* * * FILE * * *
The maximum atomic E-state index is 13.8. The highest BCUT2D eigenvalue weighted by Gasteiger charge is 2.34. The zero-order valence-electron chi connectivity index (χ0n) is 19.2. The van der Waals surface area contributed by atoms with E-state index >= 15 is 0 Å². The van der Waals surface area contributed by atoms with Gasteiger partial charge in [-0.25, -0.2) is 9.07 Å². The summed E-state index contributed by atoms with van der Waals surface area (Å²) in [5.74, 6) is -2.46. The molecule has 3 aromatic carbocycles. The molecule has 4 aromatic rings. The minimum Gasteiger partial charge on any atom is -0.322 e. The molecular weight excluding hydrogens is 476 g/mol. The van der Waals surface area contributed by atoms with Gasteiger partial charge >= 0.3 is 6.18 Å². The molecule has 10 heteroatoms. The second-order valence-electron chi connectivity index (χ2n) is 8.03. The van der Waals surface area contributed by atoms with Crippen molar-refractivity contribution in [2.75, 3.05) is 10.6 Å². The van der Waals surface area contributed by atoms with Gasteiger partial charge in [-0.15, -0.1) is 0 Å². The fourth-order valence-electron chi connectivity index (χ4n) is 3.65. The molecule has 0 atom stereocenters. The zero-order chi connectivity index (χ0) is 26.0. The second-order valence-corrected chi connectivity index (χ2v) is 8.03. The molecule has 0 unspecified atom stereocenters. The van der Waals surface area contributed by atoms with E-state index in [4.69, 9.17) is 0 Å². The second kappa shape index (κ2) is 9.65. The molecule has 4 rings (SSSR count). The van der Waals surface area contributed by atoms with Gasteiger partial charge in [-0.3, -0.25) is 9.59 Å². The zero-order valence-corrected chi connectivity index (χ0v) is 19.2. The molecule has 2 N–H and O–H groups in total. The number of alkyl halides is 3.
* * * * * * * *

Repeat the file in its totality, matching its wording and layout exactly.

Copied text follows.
The maximum atomic E-state index is 13.8. The highest BCUT2D eigenvalue weighted by Gasteiger charge is 2.34. The zero-order valence-electron chi connectivity index (χ0n) is 19.2. The van der Waals surface area contributed by atoms with E-state index >= 15 is 0 Å². The van der Waals surface area contributed by atoms with Gasteiger partial charge in [-0.25, -0.2) is 9.07 Å². The summed E-state index contributed by atoms with van der Waals surface area (Å²) in [5.74, 6) is -2.46. The molecule has 3 aromatic carbocycles. The molecule has 4 aromatic rings. The minimum Gasteiger partial charge on any atom is -0.322 e. The molecular weight excluding hydrogens is 476 g/mol. The van der Waals surface area contributed by atoms with Gasteiger partial charge >= 0.3 is 6.18 Å². The molecule has 10 heteroatoms. The second-order valence-electron chi connectivity index (χ2n) is 8.03. The van der Waals surface area contributed by atoms with Crippen molar-refractivity contribution in [2.75, 3.05) is 10.6 Å². The van der Waals surface area contributed by atoms with Gasteiger partial charge in [-0.15, -0.1) is 0 Å². The fourth-order valence-electron chi connectivity index (χ4n) is 3.65. The molecule has 0 atom stereocenters. The zero-order chi connectivity index (χ0) is 26.0. The second-order valence-corrected chi connectivity index (χ2v) is 8.03. The molecule has 0 unspecified atom stereocenters. The van der Waals surface area contributed by atoms with E-state index in [4.69, 9.17) is 0 Å². The second kappa shape index (κ2) is 9.65. The molecule has 4 rings (SSSR count). The van der Waals surface area contributed by atoms with Gasteiger partial charge in [-0.3, -0.25) is 9.59 Å². The zero-order valence-corrected chi connectivity index (χ0v) is 19.2. The molecule has 2 N–H and O–H groups in total. The number of alkyl halides is 3.